[40] Section 2(e), MTA, 2019.

[41]Id.

[42] Section 2(m), MTA, 2019.

[43] Section 2(a), MTA, 2019.

[44] Section 4, MTA, 2019.

[45] Section 7 (1), MTA, 2019.

[46] Section 8, MTA, 2019.

[47] Section 9, MTA, 2019.

[48] Section 9 (6), MTA, 2019.

[49] Section 14 (1), MTA, 2019.

[50] Section 22, MTA, 2019.

[51] Section 13 (2), MTA, 2019.

[52] Section 11, MTA, 2019.

[53] Section 6, MTA, 2019.

[54] Section 9 (6), MTA, 2019.

[55] Chapter VI & VII, MTA, 2019.

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Sound Principles are vital if the industry has to sustain and survive the occasional rough weather.

By Rajeev Jhawar (finserv@vinodkothari.com)

Prior to the Global Financial Crisis (GFC) of 2007-2008, the concerns about sound mortgage lending were largely lender-based. However, the GFC demonstrated how an exuberance on the part of lenders in trying to achieve ambitious loan books may push the entire world into a crisis. Since the GFC, regulators all over the world have been engaged in developing principles of sound mortgage lending.

A connected word is “responsible lending”. If lending is done without concerns about whether mortgage loan is inherently sound, and the borrower has the ability to perform, the lender acts irresponsibly. There are even suggestions that if the loan goes into default within certain number of months after its origination, the onus will lie on the lender to prove that the lender had acted responsibly. Thus, sound mortgage lending is no more the lender’s prudence; it goes further into the concept of responsible lending.

This article collates major global regulations relating to sound mortgage lending, aka responsible lending.

Additionally, it covers some of the best practices laid down by mortgage regulatory authorities of major economies which are in line with international bodies such as the Financial Stability Board (FSB), European Banking Association(EBA), and so on.

While the article does not delve into the details of specific underwriting practices, it does suggest a targeted approach to imposing stricter requirements.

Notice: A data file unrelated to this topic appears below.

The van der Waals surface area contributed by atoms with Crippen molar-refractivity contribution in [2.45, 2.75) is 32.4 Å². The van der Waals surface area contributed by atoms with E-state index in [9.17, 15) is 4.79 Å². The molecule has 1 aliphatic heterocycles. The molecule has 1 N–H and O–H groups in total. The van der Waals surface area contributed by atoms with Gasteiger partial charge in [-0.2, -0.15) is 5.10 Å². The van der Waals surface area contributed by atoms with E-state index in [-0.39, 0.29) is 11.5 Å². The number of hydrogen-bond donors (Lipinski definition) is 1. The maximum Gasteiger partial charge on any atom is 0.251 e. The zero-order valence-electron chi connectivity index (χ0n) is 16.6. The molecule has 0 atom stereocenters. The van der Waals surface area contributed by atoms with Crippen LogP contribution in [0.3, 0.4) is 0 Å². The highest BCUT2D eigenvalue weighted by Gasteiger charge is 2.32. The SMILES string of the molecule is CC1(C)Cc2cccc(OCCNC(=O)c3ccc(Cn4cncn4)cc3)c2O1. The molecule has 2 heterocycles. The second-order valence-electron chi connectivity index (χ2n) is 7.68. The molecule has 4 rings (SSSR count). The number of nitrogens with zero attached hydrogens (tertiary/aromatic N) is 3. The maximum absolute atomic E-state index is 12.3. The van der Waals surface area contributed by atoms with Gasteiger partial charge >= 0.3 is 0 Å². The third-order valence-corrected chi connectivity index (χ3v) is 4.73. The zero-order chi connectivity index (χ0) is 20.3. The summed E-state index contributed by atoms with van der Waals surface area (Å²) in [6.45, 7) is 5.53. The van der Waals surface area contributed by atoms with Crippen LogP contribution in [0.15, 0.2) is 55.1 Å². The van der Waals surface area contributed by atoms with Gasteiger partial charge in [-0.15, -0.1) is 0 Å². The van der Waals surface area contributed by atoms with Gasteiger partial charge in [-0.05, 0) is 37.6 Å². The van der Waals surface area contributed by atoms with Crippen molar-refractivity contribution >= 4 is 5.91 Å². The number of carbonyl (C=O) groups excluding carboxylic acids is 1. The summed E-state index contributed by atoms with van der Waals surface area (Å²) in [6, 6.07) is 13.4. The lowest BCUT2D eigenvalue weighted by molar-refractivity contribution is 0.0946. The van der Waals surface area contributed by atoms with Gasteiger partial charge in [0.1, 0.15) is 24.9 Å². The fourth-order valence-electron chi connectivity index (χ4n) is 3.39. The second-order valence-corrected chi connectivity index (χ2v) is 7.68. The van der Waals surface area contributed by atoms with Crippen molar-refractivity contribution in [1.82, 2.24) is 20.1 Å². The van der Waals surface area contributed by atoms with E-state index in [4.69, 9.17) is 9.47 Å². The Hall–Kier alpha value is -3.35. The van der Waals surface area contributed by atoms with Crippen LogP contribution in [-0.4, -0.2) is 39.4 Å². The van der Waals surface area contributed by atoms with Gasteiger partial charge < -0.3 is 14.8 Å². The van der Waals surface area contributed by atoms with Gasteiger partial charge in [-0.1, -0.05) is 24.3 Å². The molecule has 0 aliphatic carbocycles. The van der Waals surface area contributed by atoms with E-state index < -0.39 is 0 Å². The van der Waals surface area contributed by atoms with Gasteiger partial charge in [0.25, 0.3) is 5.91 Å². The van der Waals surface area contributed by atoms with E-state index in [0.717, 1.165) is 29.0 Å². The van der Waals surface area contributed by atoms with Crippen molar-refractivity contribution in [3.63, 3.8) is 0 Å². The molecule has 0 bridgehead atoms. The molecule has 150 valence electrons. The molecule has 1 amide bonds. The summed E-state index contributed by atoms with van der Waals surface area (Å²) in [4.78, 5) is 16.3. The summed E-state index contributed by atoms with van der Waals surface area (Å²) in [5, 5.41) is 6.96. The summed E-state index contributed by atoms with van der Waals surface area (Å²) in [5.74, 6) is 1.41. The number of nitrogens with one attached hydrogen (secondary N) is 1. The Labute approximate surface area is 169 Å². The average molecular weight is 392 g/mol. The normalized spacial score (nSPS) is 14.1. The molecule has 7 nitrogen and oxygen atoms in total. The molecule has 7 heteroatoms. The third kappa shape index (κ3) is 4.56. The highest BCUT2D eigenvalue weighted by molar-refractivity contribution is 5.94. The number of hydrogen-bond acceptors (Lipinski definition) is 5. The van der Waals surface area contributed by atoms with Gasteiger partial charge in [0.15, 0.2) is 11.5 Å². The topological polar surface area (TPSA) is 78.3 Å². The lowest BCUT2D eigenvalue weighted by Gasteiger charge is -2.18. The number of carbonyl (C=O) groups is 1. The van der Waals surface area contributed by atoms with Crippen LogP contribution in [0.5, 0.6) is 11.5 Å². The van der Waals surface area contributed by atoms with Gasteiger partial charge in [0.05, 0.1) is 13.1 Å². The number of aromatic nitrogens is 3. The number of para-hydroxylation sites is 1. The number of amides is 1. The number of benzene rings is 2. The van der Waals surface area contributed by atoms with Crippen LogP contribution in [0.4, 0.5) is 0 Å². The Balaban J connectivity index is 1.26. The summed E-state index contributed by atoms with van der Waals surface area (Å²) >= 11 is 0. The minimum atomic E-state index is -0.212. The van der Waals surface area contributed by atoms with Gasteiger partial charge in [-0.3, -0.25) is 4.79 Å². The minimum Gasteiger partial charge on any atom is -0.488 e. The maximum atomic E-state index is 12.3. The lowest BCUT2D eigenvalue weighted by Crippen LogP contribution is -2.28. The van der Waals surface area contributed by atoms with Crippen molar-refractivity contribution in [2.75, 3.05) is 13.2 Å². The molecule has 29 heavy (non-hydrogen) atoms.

Financial Stability Board(FSB) Guidelines

The FSB, based in Basel, Switzerland, was established after the 2009 G-20 London summit as a successor to the Financial Stability Forum (“FSF”). The FSB includes all G-20 major economies, 4 prior FSF members, and the European Commission. On April 18, 2012, the FSB issued its Principles, expressly seeking to develop “an international principles-based framework for sound underwriting practices.” The Principles include standards regarding:

The FSB Principles suggest best practices to be implemented in some fashion by member jurisdictions. However, as the FSB itself is not a regulatory body, the Principles do not attempt to establish specific rules that must be implemented or enforced. For example, the Principles do not mandate international loan-to-value ratios or down payment requirements, nor do they prohibit specific loan features. Indeed, the FSB acknowledges that the Principles are not meant to be a one size-fits-all approach to international underwriting standards.

The FSB states that the Principles “should be implemented according to national circumstances, and as appropriate to national institutional arrangements, whether through legislative, regulatory, or supervisory measures, or through industry practices.” While deferring to local implementation, the Principles emphasize that the consequences of weak residential mortgage underwriting practices in one country can be transferred globally through securitization of mortgages underwritten to weak standards.

The Principles are predicated on safety and soundness considerations – to improve institutions’ (and markets’) financial stability. They focus only on the credit-granting decision itself, and do not delve into other responsible practices, such as those related to post-origination loan servicing or administration, or overall credit risk management. Most notably, the Principles are not predicated on consumer protection (although strict underwriting, to the extent it lowers default and foreclosure rates, benefits consumers in general).[1]

The Principles will assist FSB members in their efforts to improve financial stability and prudential standards.

Effective verification of income and other financial information.[2]

  • Jurisdictions should ensure that lenders make reasonable inquiries and take reasonable steps to verify a borrower’s underlying income capacity
  • Jurisdictions should ensure that lenders maintain complete documentation of the information that leads to mortgage approval
  • Jurisdictions should ensure that incentives are aligned with accurate representation of borrowers’ income and other financial information.

Rationale: A borrower’s underlying income verification is crucial to effective mortgage underwriting. Jurisdictions should ensure that lenders verify and document each applicant’s current employment status, relevant income history, and other financial information (e.g. credit scores, credit registers) submitted for mortgage qualification. While other financial information can help to measure or to infer a borrower’s historical “propensity to repay”, income verification can help to measure a borrower’s “ability to repay.

Reasonable debt service coverage

  • Jurisdictions should ensure that lenders, while taking into account data protection rules in their jurisdiction, appropriately assess borrowers’ ability to service and fully repay their loans without causing the borrower undue hardship and over-indebtedness.
  • Jurisdictions should ensure that lenders make reasonable allowances for committed and other non-discretionary expenditures in the assessment of repayment capacity.